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Skoracka, K.; Eder, P.; Łykowska-Szuber, L.; Dobrowolska, A.; Krela-Kaźmierczak, I. Obesity with Infertility. Encyclopedia. Available online: (accessed on 27 May 2024).
Skoracka K, Eder P, Łykowska-Szuber L, Dobrowolska A, Krela-Kaźmierczak I. Obesity with Infertility. Encyclopedia. Available at: Accessed May 27, 2024.
Skoracka, Kinga, Piotr Eder, Liliana Łykowska-Szuber, Agnieszka Dobrowolska, Iwona Krela-Kaźmierczak. "Obesity with Infertility" Encyclopedia, (accessed May 27, 2024).
Skoracka, K., Eder, P., Łykowska-Szuber, L., Dobrowolska, A., & Krela-Kaźmierczak, I. (2020, May 15). Obesity with Infertility. In Encyclopedia.
Skoracka, Kinga, et al. "Obesity with Infertility." Encyclopedia. Web. 15 May, 2020.
Obesity with Infertility

A high-fat diet and obesity, the development of which is encouraged by the western lifestyle, can significantly affect male fertility. An inappropriate diet may be directly related to the increase of oxidative stress, but also contribute to the development of obesity, which is associated with the deterioration of fertility, both in terms of generating oxidative stress as well as hormonal or immunological disorders. In obese individuals, disorders on the hypothalamic-pituitary-gonadal axis are observed, as well as elevated oestrogen levels with simultaneous decrease of testosterone, LH and FSH hormone levels.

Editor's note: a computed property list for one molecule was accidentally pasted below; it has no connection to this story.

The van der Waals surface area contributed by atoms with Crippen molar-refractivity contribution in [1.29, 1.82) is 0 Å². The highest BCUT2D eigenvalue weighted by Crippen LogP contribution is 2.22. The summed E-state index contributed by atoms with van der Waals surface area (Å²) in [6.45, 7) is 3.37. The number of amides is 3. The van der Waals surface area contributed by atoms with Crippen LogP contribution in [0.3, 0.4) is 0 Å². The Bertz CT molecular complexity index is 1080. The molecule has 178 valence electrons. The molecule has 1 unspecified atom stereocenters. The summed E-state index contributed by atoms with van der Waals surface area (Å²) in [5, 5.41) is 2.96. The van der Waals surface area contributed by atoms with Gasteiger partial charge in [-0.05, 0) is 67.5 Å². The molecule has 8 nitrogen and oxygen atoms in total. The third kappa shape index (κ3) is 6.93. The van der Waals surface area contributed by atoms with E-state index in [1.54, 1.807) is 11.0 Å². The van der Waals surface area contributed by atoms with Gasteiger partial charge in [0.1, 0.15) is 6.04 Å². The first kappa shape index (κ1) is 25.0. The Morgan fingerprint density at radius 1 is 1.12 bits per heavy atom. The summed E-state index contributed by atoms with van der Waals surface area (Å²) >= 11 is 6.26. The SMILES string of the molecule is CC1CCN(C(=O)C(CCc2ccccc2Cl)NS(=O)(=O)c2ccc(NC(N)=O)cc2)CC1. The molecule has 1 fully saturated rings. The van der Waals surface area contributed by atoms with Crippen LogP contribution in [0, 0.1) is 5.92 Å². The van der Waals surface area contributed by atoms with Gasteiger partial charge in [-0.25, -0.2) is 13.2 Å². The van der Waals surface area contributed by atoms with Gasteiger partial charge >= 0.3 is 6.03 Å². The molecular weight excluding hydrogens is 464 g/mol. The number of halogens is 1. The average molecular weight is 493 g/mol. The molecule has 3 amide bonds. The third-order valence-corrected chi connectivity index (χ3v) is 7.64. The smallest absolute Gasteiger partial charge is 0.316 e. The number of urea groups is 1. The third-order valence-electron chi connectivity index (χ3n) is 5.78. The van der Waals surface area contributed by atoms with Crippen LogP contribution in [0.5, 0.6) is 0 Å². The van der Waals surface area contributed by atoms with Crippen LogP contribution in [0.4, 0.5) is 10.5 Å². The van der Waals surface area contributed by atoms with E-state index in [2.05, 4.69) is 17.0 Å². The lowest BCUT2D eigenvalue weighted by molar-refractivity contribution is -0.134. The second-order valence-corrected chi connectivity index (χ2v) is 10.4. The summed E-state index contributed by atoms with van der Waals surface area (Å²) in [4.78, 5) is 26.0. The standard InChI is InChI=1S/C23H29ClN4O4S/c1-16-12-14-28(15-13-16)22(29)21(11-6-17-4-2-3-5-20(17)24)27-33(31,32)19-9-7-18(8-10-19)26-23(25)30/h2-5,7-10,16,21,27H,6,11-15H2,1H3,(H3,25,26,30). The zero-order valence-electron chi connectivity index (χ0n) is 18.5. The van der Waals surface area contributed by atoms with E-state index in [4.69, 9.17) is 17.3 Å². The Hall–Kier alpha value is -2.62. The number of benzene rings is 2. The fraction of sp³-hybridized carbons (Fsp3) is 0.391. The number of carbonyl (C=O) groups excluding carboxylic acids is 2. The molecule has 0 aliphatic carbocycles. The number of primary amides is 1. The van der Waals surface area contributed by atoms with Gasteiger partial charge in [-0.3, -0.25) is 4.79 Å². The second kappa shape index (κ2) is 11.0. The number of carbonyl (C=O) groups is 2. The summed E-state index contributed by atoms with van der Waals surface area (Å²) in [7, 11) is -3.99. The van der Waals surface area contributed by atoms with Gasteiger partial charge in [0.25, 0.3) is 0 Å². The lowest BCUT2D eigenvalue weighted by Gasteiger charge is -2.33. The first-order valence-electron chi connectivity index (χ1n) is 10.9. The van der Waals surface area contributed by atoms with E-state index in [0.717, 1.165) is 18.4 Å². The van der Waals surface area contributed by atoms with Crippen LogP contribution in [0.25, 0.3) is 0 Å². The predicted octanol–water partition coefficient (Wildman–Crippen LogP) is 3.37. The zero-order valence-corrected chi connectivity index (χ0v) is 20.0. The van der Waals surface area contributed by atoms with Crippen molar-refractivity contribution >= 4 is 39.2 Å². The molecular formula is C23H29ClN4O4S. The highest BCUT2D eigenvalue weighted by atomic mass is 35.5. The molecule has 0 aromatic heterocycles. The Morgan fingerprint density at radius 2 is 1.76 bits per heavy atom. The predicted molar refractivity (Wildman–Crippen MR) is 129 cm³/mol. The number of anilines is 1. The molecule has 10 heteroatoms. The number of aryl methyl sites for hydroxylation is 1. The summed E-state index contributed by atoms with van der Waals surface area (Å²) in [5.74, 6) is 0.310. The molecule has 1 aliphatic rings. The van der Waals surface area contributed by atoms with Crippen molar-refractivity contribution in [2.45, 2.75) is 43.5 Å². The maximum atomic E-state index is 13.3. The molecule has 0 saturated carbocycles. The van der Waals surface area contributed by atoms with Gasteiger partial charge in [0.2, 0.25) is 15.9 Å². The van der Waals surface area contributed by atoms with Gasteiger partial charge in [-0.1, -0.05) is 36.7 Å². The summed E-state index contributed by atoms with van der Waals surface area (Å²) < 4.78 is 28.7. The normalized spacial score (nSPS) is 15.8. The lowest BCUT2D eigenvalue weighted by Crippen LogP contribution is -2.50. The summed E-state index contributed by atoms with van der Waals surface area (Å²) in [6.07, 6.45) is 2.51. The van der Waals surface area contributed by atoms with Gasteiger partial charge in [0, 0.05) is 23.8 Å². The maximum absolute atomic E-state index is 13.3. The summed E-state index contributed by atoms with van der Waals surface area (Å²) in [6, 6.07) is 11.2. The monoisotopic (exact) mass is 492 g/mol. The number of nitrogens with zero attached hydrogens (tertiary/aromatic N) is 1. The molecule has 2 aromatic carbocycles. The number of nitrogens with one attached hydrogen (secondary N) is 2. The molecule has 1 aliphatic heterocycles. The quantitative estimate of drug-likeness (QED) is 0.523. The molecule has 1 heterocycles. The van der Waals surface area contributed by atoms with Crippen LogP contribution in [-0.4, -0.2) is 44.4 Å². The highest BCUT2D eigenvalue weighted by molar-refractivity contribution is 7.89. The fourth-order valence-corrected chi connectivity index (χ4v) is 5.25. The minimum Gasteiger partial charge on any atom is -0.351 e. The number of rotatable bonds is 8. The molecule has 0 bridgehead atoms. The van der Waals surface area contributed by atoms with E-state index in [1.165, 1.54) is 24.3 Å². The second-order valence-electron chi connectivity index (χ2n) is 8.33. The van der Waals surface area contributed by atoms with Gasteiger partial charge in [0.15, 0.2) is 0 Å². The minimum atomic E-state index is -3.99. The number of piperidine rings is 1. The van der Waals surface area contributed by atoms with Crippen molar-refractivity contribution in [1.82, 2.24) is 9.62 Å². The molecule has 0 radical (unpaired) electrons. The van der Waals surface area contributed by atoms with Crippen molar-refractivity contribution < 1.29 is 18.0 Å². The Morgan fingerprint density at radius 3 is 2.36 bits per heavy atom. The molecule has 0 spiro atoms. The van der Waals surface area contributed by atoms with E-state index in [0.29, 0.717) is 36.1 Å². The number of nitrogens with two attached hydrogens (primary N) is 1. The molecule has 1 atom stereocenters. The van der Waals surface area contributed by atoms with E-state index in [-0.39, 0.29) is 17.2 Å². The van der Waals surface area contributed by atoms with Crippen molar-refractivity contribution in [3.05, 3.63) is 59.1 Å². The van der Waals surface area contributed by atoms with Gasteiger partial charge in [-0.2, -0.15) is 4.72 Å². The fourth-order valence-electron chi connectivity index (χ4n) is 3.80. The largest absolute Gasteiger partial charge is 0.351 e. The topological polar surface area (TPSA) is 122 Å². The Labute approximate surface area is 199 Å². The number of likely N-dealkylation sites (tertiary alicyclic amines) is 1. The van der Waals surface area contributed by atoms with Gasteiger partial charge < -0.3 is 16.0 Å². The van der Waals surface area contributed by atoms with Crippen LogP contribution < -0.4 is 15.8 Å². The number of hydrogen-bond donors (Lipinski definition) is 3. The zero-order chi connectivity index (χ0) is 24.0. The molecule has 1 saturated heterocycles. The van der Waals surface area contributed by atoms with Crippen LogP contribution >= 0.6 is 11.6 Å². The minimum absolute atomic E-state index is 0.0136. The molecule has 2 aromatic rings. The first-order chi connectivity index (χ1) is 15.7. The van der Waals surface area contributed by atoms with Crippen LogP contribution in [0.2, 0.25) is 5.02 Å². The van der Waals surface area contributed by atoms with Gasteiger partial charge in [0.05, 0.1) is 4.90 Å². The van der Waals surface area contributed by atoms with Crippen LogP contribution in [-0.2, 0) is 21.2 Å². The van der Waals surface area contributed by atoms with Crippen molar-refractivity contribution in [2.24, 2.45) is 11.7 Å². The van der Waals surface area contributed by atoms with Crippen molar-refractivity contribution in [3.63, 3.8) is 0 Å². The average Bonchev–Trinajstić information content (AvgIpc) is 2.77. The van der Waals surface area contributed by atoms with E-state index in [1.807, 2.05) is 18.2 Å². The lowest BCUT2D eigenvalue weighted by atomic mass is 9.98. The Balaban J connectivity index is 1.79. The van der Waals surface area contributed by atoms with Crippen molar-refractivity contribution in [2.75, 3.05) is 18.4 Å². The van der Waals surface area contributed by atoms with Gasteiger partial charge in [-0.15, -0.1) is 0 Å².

Weight loss in obese men seems to be the first, and the most basic step in the treatment of male infertility.

anti-oxidants diet male infertility nutritional model semen quality obesity hypercaloric diet improper diet